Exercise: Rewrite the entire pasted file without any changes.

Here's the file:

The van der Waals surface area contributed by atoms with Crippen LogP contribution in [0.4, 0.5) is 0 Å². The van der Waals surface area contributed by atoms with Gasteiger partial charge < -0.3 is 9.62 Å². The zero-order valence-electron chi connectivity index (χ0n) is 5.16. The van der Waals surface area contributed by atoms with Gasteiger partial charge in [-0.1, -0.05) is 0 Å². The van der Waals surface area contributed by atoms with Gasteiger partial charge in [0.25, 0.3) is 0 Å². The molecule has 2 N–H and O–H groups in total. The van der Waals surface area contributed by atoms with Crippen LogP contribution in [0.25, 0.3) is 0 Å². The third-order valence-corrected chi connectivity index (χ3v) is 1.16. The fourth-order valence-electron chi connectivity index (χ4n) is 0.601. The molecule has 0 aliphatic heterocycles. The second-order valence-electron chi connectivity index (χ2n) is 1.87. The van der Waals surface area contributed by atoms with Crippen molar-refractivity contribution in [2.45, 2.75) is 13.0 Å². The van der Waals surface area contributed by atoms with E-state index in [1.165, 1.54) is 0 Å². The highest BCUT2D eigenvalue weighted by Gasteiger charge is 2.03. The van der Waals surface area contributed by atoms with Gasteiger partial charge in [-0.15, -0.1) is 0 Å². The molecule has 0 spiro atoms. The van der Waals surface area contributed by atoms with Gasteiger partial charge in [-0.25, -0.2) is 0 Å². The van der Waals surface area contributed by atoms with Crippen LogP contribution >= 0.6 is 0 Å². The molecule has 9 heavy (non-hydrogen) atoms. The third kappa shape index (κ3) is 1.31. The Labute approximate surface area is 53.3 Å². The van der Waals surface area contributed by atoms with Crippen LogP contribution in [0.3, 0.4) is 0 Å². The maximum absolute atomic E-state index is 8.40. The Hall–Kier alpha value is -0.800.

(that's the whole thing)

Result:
The van der Waals surface area contributed by atoms with Crippen LogP contribution in [0.4, 0.5) is 0 Å². The van der Waals surface area contributed by atoms with Gasteiger partial charge < -0.3 is 9.62 Å². The zero-order valence-electron chi connectivity index (χ0n) is 5.16. The van der Waals surface area contributed by atoms with Gasteiger partial charge in [-0.1, -0.05) is 0 Å². The van der Waals surface area contributed by atoms with Gasteiger partial charge in [0.25, 0.3) is 0 Å². The molecule has 2 N–H and O–H groups in total. The van der Waals surface area contributed by atoms with Crippen LogP contribution in [0.25, 0.3) is 0 Å². The third-order valence-corrected chi connectivity index (χ3v) is 1.16. The fourth-order valence-electron chi connectivity index (χ4n) is 0.601. The molecule has 0 aliphatic heterocycles. The second-order valence-electron chi connectivity index (χ2n) is 1.87. The van der Waals surface area contributed by atoms with Crippen molar-refractivity contribution in [2.45, 2.75) is 13.0 Å². The van der Waals surface area contributed by atoms with E-state index in [1.165, 1.54) is 0 Å². The highest BCUT2D eigenvalue weighted by Gasteiger charge is 2.03. The van der Waals surface area contributed by atoms with Gasteiger partial charge in [-0.15, -0.1) is 0 Å². The molecule has 0 spiro atoms. The van der Waals surface area contributed by atoms with Gasteiger partial charge in [-0.25, -0.2) is 0 Å². The van der Waals surface area contributed by atoms with Crippen LogP contribution >= 0.6 is 0 Å². The molecule has 9 heavy (non-hydrogen) atoms. The third kappa shape index (κ3) is 1.31. The Labute approximate surface area is 53.3 Å². The van der Waals surface area contributed by atoms with Crippen LogP contribution in [0.3, 0.4) is 0 Å². The maximum absolute atomic E-state index is 8.40. The Hall–Kier alpha value is -0.800.